Consecration Prompts Debate

Bishop Andy Lines

The Most Rev. Glenn N. Davies, Archbishop of Sydney, and the Rt. Rev. Richard Condie, Bishop of Tasmania, were among the bishops who consecrated the Rev. Andy Lines on July 1 as GAFCON’s missionary bishop for Europe.

Archbishop Davies wrote to Australia’s College of Bishops on June 26 to explain his decision to join the service:

The decision to consecrate a missionary bishop does not come lightly. It is very different from the decision of the parish of Jesmond in Newcastle, UK, where an assistant minister of the parish was consecrated a bishop hoping, I believe, to minister within the Church of England, despite the lack of canonical process and the agreement of either the Bishop of Newcastle or the Archbishop of York. Rather, the consecration of the Reverend Canon Andy Lines at the end of this month is for the purpose of providing episcopal oversight to those faithful Anglicans who can no longer in good conscience remain under their bishop or be a part of the church they once cherished. As a missionary bishop to Europe, Canon Andy Lines would not be ministering within the Church of England (which extends to continental Europe) or within the Scottish Episcopal Church, but rather to those who have left these churches. Since the Anglican Consultative Council has not declared ACNA to be a part of the Anglican Communion, such a ministry can no more be called ‘border crossing’ than the ministry of other Christian denominations in the UK.

As it turns out, I shall be in Wheaton, Illinois, at the time Canon Lines is to be consecrated as a bishop in the church of God. I have been invited to participate in this consecration and after consulting the Standing Committee of the Synod of the Diocese of Sydney, our Primate and the Archbishop of Canterbury, I have decided to do so.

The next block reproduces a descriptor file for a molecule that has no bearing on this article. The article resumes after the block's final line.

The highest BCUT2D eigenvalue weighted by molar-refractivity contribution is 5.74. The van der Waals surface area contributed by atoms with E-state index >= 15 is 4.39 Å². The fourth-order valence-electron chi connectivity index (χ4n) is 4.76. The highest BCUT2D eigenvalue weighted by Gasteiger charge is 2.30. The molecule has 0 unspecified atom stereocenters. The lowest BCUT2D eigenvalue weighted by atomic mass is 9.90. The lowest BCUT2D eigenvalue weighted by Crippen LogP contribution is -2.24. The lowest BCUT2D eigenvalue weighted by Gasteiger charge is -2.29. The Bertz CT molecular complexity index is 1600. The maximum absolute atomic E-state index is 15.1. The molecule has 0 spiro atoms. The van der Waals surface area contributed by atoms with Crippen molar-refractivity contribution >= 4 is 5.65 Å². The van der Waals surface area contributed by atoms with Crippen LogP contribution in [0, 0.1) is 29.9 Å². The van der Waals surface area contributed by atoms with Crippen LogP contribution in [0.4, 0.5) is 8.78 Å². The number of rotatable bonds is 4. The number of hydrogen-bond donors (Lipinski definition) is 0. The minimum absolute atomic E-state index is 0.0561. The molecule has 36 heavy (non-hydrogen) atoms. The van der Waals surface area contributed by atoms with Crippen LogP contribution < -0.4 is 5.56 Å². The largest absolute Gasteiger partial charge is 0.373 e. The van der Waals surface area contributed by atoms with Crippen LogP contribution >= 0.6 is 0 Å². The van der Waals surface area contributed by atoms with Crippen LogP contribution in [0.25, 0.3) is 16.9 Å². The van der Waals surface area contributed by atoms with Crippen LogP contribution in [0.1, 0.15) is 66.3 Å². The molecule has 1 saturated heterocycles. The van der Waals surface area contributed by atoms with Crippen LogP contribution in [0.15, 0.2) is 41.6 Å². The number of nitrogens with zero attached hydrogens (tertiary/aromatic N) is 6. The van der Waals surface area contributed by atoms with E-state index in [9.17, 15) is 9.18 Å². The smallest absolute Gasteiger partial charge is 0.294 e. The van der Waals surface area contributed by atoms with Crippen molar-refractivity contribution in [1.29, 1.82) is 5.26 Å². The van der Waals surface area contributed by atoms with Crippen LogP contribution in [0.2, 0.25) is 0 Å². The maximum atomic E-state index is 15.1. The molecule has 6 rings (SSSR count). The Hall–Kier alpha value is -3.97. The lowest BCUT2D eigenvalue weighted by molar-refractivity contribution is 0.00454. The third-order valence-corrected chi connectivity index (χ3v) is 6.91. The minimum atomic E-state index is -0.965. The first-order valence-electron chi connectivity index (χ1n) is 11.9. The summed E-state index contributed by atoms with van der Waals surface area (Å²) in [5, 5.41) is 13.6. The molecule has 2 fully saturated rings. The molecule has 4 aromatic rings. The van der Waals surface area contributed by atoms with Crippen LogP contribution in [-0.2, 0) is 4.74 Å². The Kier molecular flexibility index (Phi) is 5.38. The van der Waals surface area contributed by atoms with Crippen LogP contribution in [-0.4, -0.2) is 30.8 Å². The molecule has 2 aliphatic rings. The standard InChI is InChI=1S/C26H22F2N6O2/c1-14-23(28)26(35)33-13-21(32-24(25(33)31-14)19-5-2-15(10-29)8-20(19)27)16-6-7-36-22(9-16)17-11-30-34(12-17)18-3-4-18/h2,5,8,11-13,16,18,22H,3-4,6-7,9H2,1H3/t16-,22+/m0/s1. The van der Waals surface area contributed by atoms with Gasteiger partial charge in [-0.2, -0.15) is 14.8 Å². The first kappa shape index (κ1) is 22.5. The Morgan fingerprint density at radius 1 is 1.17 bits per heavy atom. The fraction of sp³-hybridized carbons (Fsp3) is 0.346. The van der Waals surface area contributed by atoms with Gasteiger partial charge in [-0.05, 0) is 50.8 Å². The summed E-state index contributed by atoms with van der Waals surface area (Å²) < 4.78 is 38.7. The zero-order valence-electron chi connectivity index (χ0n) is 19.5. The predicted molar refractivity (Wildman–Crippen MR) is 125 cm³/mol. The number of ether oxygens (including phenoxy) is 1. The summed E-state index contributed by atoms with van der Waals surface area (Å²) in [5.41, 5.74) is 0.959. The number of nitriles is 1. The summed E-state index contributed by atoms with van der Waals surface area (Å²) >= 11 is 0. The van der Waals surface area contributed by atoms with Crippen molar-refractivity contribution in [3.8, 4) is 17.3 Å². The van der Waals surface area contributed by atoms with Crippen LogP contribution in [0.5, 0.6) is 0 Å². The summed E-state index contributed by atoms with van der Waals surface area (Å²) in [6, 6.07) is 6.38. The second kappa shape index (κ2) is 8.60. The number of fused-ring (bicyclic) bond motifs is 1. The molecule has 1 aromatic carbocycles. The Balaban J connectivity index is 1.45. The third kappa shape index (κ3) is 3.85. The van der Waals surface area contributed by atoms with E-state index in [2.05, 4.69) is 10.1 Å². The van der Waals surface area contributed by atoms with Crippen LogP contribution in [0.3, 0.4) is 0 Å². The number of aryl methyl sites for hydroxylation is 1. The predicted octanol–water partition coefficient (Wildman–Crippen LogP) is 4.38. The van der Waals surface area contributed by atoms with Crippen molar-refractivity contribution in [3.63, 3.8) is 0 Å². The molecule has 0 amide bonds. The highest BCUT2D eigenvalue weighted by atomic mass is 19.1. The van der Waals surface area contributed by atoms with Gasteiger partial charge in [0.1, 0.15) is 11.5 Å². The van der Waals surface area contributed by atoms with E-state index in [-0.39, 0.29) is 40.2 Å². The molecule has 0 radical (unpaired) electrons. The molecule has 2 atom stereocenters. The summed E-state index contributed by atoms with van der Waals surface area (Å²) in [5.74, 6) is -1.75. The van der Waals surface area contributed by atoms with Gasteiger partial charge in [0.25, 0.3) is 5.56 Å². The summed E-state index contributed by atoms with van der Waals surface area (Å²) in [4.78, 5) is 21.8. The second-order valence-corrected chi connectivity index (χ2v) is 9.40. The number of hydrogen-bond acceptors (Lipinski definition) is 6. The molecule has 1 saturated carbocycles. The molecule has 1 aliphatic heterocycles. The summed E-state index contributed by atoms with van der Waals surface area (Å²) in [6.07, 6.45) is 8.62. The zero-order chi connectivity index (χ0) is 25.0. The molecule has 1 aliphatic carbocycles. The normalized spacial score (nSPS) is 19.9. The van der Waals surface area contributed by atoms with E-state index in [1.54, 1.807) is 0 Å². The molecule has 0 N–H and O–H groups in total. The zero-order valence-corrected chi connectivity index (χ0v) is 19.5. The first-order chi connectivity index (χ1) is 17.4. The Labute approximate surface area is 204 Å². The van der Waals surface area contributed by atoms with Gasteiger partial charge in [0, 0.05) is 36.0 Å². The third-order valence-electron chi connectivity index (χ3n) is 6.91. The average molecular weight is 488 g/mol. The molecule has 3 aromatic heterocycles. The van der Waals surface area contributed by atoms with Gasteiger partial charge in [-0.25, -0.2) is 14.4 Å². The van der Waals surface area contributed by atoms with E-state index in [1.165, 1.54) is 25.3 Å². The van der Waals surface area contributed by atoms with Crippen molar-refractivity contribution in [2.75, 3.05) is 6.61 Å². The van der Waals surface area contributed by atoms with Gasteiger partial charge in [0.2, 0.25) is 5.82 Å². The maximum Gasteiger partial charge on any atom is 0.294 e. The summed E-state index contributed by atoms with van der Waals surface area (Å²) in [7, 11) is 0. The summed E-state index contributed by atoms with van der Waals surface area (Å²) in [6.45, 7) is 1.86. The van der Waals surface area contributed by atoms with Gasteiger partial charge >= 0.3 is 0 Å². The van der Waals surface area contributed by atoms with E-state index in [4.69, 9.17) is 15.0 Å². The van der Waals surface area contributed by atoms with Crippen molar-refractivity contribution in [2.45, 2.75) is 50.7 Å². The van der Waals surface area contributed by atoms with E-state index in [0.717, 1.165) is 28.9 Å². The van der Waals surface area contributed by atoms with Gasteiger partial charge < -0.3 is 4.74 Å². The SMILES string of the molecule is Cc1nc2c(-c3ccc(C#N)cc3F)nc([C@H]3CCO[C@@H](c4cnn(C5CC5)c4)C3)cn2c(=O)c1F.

From the Primate’s response to this decision and his counsel not to participate, I understand that some of you will disagree and disapprove of my participation. I do not make the decision lightly, nor do I wish to cause division among our episcopal ranks. However, I believe that my participation is an act of solidarity with those who contend for the faith once for all delivered to the saints. Not to participate, since I shall be present, would send a signal of a different kind, and one which I do not believe would bring honour to Christ and his gospel.

Read the rest [PDF].

The Most Rev. Philip Freier, Bishop of Melbourne and Archbishop of the Australian Anglican Church, responded on July 3:

The consecration of Canon Lines and the participation of our colleagues raises significant questions how the close fellowship, co-operation and collegiality of the Communion to which I referred above is affected and, just as importantly, how individuals and member dioceses of the Anglican Church of Australia should conduct themselves to live out in accordance with the Constitution the mandated model of a Church in communion with other churches of the Anglican Communion so long as communion is consistent with the Fundamental Declarations contained in the Constitution.

On 8 June 2017, the Synod of the Scottish Episcopal Church, a member of the Anglican Communion, voted on same sex marriage. That day the ACNA announced their decision to proceed with the consecration of Canon Andy Lines ‘to serve clergy and congregations who are outside other Anglican structures in Europe, providing an opportunity for ordination and oversight from a perspective of Biblical orthodoxy.’ Neither the Archbishop of Canterbury (who has responsibility for Europe) nor the Primus of the Scottish Episcopal Church has given their concurrence to the consecration or the proposed Episcopal ministry.

Whilst I appreciate the courtesy of my Episcopal colleagues in seeking my advice, I regret very much that they have decided to act contrary to it. The consecration in the ACNA is not on any view an act in communion with the Anglican Communion and its member churches, particularly the Provinces of the Church of England, the Scottish Episcopal Church and existing jurisdictions in Europe. Whilst any individual and any diocese may form a view as to whether continued communion is consistent with the Fundamental Declarations, it is for the General Synod of our Church alone to determine such a question.

Read the rest.


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